In 2002, Australian health ministers established arthritis and musculoskeletal conditions as a National Health Priority, supporting them in the 2002–03 (“Better Arthritis Care”) and 2006–07 (“Better Arthritis and Osteoporosis Care”) budgets. The Australian Core Competencies in Musculoskeletal Basic and Clinical Science project, beginning in November 2005, was funded through these initiatives. The principal goals of Phase 1 of this project were:
the establishment of a broad stakeholder group for the project;
validation of the claims made by the BJD Education Task Force in the Australian health care context;
liaison with all current and establishing Australian medical schools, with the aim of achieving unified national acceptance and commitment to the development of Australian national competencies in musculoskeletal basic and clinical science; and
development of a preliminary framework for the national musculoskeletal competencies.
As an initial step, in-principle approval from the Chairman of Medical Deans Australia and New Zealand was obtained, and the relevant curriculum coordinators from each Australian medical school were invited to participate in the initiative. A project team (both of us) visited all 17 current and yet to be accredited Australian medical schools to ascertain the opinions and experiences of relevant staff concerning the standard of musculoskeletal undergraduate education (Deakin University was not visited, as its medical degree program was not established at that time). The Australian Medical Students’ Association (AMSA) was also contacted following concerns raised by students regarding their musculoskeletal education.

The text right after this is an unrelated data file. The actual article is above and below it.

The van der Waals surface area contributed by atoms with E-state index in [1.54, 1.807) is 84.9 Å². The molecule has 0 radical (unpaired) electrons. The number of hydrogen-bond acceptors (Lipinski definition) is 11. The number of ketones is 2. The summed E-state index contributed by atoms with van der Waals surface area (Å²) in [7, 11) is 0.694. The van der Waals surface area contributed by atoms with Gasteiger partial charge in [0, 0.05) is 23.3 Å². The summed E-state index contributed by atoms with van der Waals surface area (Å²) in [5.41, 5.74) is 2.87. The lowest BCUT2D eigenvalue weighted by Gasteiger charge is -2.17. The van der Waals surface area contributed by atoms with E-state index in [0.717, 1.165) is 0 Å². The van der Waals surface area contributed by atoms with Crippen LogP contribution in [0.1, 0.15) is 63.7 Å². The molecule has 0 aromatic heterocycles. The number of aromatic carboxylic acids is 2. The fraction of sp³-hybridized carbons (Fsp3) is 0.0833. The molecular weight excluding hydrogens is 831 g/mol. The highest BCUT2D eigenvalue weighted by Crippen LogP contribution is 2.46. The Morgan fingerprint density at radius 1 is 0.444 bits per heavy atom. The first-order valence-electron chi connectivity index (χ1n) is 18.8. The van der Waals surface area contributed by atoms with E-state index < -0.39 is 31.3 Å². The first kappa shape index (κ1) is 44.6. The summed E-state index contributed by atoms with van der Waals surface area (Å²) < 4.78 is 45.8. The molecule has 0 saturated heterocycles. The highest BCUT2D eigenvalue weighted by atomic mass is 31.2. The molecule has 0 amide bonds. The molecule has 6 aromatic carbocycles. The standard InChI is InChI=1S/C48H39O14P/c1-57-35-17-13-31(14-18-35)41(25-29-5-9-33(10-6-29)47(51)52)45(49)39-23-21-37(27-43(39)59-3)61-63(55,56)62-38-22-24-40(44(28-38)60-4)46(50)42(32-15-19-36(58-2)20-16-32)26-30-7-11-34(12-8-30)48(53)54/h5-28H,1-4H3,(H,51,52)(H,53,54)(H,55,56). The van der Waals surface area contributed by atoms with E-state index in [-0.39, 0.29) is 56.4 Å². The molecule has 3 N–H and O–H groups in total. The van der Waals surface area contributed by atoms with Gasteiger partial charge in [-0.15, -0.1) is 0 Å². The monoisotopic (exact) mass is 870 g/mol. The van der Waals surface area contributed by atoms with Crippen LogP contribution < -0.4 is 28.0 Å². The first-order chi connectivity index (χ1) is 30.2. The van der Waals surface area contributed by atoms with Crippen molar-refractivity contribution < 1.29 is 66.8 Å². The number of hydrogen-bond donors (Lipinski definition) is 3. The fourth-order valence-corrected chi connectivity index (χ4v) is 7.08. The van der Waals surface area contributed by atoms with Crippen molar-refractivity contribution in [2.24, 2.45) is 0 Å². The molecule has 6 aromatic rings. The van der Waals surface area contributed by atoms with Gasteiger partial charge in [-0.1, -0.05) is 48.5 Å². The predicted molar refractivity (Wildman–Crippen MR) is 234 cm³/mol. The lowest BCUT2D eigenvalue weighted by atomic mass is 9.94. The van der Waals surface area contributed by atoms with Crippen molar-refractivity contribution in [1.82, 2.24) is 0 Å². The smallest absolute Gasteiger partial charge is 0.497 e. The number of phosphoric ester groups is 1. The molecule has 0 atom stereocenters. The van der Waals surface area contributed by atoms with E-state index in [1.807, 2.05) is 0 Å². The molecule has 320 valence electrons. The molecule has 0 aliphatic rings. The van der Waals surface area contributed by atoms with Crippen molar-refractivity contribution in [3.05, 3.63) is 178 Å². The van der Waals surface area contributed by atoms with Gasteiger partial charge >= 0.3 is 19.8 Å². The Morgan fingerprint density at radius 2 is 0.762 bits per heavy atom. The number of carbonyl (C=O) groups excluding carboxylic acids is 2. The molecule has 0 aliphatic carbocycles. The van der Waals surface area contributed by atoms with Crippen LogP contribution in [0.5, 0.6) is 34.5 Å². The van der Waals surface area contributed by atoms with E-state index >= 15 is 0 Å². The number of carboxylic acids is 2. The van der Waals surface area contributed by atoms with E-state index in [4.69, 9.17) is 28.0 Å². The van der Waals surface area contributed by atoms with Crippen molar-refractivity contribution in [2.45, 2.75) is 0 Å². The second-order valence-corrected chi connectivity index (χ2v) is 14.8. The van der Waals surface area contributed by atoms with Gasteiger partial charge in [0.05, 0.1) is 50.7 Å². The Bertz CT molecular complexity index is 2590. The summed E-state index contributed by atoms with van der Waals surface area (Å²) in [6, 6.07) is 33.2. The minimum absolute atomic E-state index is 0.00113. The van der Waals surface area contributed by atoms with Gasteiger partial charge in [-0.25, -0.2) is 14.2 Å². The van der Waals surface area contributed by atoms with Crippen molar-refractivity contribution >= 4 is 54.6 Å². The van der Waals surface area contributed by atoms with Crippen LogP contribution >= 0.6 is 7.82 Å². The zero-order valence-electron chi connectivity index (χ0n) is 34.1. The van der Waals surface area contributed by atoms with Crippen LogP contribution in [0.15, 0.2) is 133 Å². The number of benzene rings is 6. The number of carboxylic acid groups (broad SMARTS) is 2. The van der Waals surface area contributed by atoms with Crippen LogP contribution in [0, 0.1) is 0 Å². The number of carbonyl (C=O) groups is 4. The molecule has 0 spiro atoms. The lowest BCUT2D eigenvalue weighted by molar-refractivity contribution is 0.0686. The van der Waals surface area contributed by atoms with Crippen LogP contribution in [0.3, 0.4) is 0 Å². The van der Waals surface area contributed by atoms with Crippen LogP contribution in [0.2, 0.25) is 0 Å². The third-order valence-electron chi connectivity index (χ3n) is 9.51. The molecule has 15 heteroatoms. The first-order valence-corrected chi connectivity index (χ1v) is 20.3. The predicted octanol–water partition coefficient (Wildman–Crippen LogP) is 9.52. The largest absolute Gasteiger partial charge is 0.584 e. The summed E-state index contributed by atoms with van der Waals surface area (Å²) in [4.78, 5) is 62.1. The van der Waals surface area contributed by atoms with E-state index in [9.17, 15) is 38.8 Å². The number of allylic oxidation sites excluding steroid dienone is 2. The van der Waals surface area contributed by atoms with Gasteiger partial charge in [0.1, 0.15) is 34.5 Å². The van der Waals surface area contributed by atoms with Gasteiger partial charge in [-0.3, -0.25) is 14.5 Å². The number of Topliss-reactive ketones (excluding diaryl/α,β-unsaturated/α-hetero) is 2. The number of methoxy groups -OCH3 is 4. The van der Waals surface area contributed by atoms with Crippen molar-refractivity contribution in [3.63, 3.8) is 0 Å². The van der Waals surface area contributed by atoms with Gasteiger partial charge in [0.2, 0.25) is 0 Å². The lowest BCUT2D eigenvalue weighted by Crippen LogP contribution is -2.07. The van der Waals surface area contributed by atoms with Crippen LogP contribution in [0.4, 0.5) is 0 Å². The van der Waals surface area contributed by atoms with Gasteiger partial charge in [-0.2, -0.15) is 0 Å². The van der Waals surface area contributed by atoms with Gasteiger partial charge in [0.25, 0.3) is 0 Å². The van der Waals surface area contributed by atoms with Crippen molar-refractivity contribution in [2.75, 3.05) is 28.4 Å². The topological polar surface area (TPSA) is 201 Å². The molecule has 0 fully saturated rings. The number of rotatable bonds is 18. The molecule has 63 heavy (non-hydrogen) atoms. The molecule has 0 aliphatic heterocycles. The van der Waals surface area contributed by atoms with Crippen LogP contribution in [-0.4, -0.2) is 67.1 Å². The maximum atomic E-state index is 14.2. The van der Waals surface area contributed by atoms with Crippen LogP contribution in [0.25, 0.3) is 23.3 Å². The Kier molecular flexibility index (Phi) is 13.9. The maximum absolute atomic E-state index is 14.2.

Consultations with medical schools, academic and teaching orthopaedic surgeons (through the National Undergraduate Committee of the AOA), and the AMSA identified that the problems described by the BJD Education Task Force were indeed applicable in the Australian context (Box 1). All participants welcomed the proposal for the development of Australian Core Competencies in Musculoskeletal Basic and Clinical Science, and support from other significant stakeholders in musculoskeletal medicine was obtained from key professional organisations (Box 2).
A national working group was assembled, consisting of a nominated musculoskeletal curriculum representative from each Australian medical school. A 2-day workshop was held in April 2006 (see Acknowledgements for list of participants) to explore common goals in the field of musculoskeletal science and how they might be achieved. Agreement was achieved in the form of a nine-point statement of objectives (Box 3).
The achievement of these agreed objectives signalled the successful completion of Phase 1 of the project. The next phases involve the development of the actual Australian Core Competencies in Musculoskeletal Basic and Clinical Science.
Any education strategy must start with the knowledge of what to teach. Two weaknesses of many teaching guidelines are ambiguity and a lack of specific detail. For example, to claim that more teaching of anatomy is required is insufficient and merely an opinion. There needs to be a very clear statement of what anatomy, in what detail and why. This is much more readily achievable if the knowledge, skills and attitudes required in relation to a specific competency are defined. Definition also greatly facilitates curriculum planning and the development of appropriate assessment tools. This project plans to expand on and define core competencies based on the BJD Global core recommendations for a musculoskeletal undergraduate curriculum,2 facilitating their integration into any curriculum (Box 4).